Frey has worked on since leaving Congress, and his institute has become
a leading voice on this topic in my home State of Florida. Included in
this partnership is the Civic Mission of Schools, which works hand in
hand with the civic education initiative of Justice Sandra Day
We envision an extremely active role for former Members to play at
the State level to be an advocate for civic education. Florida, of
course, is a great example on how civics can be restored if there is a
bipartisan consensus and commitment to make it happen.
In addition to this partnership, I am proud to share with you that we
are in the process of taking our highly successful model of the
international Congressional Study Groups and translating it for the
first time to a domestic issue: the Congressional Study Group on
What does this mean, outside of the lovely words and promises? It means that the Association of Former Members of Congress will be collaborating with the Lou Frey Institute at the University of Central Florida and our wonderful friends at the Campaign for the Civic Mission of Schools to work on models of civic education policy and implementation, drawing on the lessons learned from the good work done in Florida. Whether that means creating versions of the Florida Joint Center for Citizenship in other states, or taking a different approach, has yet to be determined. One of the key points made at the CivX Summit, after all, was that situations in every state are unique and call for unique approaches. It could be the Florida model, it could be the Illinois model, or it could be something completely different. What matters is that the banner has been hoisted, the battle engaged, and fight for quality civic education programs across the 50 states has begun in earnest. These men and women, our former elected leaders, are going to be doing there part, and we will work to hold them to it.
What will you do to make a difference? Take the #CivX pledge now, and join the battle. Civic education has never been more important, no matter the ideological divide that separates us.
What was the point of the summit? Why did all of these smart, dedicated people get together to talk about civics? The point, really, was to stress, on a national stage, why civics matters, and to encourage those with the power and ability to do something about civics to actually do it. The summit’s ‘jumping off point’ was the recently released white paper from Peter Levine and Kei Kawashima-Ginsberg of Tisch’s College of Civic Life. Throughout the day, speakers discussed the idea of ‘civic deserts’ and the impact they have on our society and on generations of Americans. They discussed why our discourse has perhaps become so degraded, pointing to a growing ‘Big Sort’ as a reason why Americans increasingly demand so-called ‘safe spaces’ for their views, left or right, and view ‘the other side’ as an obstacle and potential enemy, instead of just another American with a different idea.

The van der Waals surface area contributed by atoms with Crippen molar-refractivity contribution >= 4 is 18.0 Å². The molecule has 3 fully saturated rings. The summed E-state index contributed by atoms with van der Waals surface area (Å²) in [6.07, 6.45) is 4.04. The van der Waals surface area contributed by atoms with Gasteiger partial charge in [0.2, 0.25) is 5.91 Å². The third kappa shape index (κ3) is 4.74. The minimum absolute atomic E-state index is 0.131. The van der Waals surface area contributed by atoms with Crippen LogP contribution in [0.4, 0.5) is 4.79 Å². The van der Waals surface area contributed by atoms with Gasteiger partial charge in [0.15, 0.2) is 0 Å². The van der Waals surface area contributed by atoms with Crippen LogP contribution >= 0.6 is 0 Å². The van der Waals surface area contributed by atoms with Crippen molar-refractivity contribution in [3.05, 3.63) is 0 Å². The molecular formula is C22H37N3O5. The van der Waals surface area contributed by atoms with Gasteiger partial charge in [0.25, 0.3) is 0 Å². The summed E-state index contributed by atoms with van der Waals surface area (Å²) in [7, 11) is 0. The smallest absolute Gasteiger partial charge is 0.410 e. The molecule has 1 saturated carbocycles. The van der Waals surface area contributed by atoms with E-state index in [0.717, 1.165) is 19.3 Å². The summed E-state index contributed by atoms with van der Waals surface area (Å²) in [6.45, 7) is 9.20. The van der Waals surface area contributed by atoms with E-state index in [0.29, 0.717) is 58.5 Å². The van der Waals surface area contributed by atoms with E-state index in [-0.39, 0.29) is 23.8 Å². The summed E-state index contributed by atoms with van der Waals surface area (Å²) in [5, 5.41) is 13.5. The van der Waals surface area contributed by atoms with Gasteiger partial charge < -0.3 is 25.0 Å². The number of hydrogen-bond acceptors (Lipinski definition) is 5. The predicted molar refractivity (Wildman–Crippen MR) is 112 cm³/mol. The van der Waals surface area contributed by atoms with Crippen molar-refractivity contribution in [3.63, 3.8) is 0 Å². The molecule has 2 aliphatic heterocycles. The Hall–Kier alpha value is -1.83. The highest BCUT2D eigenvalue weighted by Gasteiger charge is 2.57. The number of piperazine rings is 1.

A significant element of the ongoing conversation was what 21st century civics should look like. We know what it looks like; research has shown, consistently, what most engages students in civic life and civic learning: the Six Proven Practices. These practices (classroom instruction on relevant topics, deliberations on current events and controversial issues, service learning, student-led groups, student voice in schools, and simulations of democratic practices), however, demand additions. To address the severe issues we face in teaching and learning civics, the discussion at the summit emphasized the importance of 21st century news media literacy education, an action civics model, a consideration of social and emotional learning, and school climate reform. You can read more about these important additions to the Six Proven Practices in the white paper.
Let’s consider that idea of school climate for a moment. It is, indeed, an area that has gotten a great deal of attention lately, and not always for the better. And in many cases, we do not often think about the connection between civics instruction and school climate. But one of the most powerful moments in the entire day was when we listened to the voice of a student. A young African American woman from a local DC high school, during a heated discussion of ‘the realities of school discipline and climate’, stood up and shared, with a great deal of power and emotion, why her peers are afraid to speak up, afraid to be involved in civic life in their schools and communities, afraid to be the active citizens they deserve to be. It was a powerful moment, and emphasized the importance of student voice in any consideration of civic education reform.
An additional important focus, especially relevant here in Florida, was the role of stakeholders within the state policy apparatus. Both Florida and Illinois were held up as examples of what can happen when the stakeholders get heard and when civics is given the priority it deserves. The recent work of our friends at McCormick, spearheaded by the incredible Dr. Shawn Healy, placed civic education well up the educational ladder in Illinois. At the same time, the work of Congressman Lou Frey and Senator Bob Graham in Florida, in collaboration with Justice Sandra Day O’Connor and Dr. Doug Dobson (Executive Director of the Lou Frey Institute) and educators across the state to establish civics as a legislative and educational priority was featured. It was a proud moment for us here at the Lou Frey Institute at the University of Central Florida Florida Joint Center for Citizenship, as Congressman Frey and Senator Graham were recognized for their work. You can view the video below to get some sense of the work that has been done in this state. Civics matters in Florida.
The highlight of the event was without a doubt a conversation with Supreme Court Justice Sonia Sotomayor. It was a powerful conversation, wide ranging over a number of civic topics, from cameras in the courtroom to engaging in civil discourse across ideological divides, and the justice was sure to engage directly with the high school and college students in the audience. It was a powerful moment, and emphasized for us the importance and impact of government officials engaging with students.